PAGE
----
Postpartum anal incontinence in women with and without obstetric anal sphincter injuries
International Urogynecology Journal
School of Nursing and Midwifery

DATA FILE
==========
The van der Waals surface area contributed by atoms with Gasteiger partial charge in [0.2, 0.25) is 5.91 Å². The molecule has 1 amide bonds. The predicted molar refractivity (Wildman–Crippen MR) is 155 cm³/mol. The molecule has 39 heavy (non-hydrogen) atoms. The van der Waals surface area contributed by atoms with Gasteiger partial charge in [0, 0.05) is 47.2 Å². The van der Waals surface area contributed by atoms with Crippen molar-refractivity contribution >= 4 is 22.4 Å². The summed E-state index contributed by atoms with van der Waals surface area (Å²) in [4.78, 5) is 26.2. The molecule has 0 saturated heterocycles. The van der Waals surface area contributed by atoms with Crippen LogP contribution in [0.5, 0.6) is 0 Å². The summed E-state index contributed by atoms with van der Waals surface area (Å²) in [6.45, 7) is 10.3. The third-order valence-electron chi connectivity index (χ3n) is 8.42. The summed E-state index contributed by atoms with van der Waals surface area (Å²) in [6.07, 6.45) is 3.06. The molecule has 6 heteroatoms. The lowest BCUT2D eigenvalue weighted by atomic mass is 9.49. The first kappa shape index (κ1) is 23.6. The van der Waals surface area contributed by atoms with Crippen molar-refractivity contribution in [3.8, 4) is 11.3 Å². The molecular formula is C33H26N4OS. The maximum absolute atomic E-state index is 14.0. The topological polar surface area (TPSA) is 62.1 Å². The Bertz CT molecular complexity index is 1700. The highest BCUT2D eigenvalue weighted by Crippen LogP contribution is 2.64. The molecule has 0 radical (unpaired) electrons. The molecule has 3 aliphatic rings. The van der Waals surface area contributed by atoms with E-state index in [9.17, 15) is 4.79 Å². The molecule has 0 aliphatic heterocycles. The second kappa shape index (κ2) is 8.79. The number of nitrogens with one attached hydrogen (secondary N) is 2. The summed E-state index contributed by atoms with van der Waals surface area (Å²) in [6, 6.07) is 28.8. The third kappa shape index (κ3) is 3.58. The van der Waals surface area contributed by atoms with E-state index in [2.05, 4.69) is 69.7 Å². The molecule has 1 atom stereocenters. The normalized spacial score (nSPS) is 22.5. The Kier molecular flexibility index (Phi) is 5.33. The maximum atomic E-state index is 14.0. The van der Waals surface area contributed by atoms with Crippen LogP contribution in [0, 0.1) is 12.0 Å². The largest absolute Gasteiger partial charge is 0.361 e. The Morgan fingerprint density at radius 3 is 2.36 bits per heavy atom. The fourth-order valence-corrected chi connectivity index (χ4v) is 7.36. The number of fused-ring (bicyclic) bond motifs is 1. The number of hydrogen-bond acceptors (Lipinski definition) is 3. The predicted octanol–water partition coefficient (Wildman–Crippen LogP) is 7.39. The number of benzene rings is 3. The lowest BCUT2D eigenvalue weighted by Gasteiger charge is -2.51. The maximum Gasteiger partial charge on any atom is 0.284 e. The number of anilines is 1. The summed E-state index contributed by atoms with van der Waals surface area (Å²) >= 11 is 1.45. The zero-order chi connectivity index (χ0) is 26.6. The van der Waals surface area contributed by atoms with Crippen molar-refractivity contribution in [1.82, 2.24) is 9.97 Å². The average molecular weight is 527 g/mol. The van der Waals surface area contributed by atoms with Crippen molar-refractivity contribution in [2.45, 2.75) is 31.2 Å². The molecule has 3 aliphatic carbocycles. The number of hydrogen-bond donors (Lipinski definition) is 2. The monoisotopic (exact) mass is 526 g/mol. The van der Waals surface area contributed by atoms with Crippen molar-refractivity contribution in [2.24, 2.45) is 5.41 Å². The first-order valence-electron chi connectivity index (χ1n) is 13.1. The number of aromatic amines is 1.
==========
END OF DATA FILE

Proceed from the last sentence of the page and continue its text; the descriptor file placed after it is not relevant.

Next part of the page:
© 2020, The International Urogynecological Association. Introduction and hypothesis: Postpartum anal incontinence is common and distressing for women. We sought to look at the prevalence of anal incontinence in women who sustained obstetric anal sphincter injuries (OASI) compared with women who did not, and factors leading to these symptoms during the postpartum period. Methods: A total of 129 primiparous women sustaining OASI were compared with 131 women who did not (controls). They were contacted at approximately 6–10 weeks postpartum to obtain information on their symptoms of anal incontinence (AI). The data underwent univariate and multivariate analysis. Results: There was no difference in the prevalence of AI symptoms, occurring in 30% of women with OASI, and 23% of women without at 6–10 weeks postpartum; however, in women with high-grade tears the prevalence was 59%. Severe OASI (grade 3c and 4) was associated with an increased prevalence of both AI and severe AI, whereas forceps delivery and increasing maternal age were associated with an increased prevalence of severe AI only. Conclusion: Women with less severe (grade 3a and 3b) OASI do not experience a higher prevalence of AI than women without OASI in the postpartum period. Higher grade (3c and 4) tears, forceps delivery and increasing maternal age are associated with higher rates of AI. These factors should be avoided where possible to reduce postpartum AI. All women should be warned of the 23–30% chance of experiencing some mild AI in this period. Whether these symptoms are transient or long-lasting requires further investigation.